New Twist in Cold Case That Was 'Solved,' Then Unsolved
Investigation that resulted in now-vacated conviction is itself being investigated
By Evann Gastaldo,  Newser Staff
Posted Feb 6, 2017 3:06 PM CST
Updated Feb 11, 2017 10:40 AM CST
The grave site of Maria Ridulph at Elmwood Cemetery is shown in Sycamore, Ill., on Saturday, July 2, 2011.   (AP Photo/ Barbara Rodriguez)

(Newser) – In 1957, Illinois 7-year-old Maria Ridulph was abducted and murdered. In 2011, a suspect was arrested and convicted the following year. Then, in 2016, he was set free after a prosecutor and a judge determined he could not have committed the crime. Now, the investigation into that man, Jack Daniel McCullough, is itself under investigation, reports the Daily Chronicle. While testifying against McCullough in 2012, Seattle detective Irene Lau said that when questioned about Ridulph—who had been McCullough's neighbor in 1957, before he moved to Seattle—McCullough answered as if he were "deeply, deeply in love" with the little girl, calling her "stunningly beautiful" and "lovely, lovely, lovely," per CNN. A special prosecutor has now been appointed to investigate whether she committed perjury when she said that.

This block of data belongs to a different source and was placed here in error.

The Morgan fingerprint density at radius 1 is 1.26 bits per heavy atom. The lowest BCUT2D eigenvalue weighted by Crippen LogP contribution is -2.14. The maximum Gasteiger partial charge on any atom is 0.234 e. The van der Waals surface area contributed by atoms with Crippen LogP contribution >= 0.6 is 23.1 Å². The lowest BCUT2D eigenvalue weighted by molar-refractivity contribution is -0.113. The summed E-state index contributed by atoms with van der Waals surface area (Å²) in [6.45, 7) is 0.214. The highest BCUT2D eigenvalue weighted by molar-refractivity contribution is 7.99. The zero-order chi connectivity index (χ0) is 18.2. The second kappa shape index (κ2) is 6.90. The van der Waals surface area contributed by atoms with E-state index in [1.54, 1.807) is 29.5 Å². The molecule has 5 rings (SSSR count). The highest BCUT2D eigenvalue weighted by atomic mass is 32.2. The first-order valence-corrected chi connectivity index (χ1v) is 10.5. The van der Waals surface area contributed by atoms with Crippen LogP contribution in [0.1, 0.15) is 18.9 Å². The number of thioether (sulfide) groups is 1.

The inquiry will focus on Lau and on how the state's attorney handled evidence and witnesses, but it could expand to address other allegations, such as whether police and prosecutors purposely hid a 78-minute video of McCullough's questioning. In her report summarizing the questioning, which includes the "lovely, lovely, lovely" line and others that later appeared in her testimony, Lau wrote that the conversation was recorded, but a year later, an Illinois prosecutor appeared to say that it had not been recorded. No recording was turned over to McCullough's defense team, as is required if a tape exists. But a recording has since been discovered; in it, McCullough is never heard to utter the "lovely, lovely, lovely" line. He also denied killing her, saying, "I loved that little girl, like the whole neighborhood loved that little girl." (The family of a girl murdered in 1984 is hoping for justice at last.)

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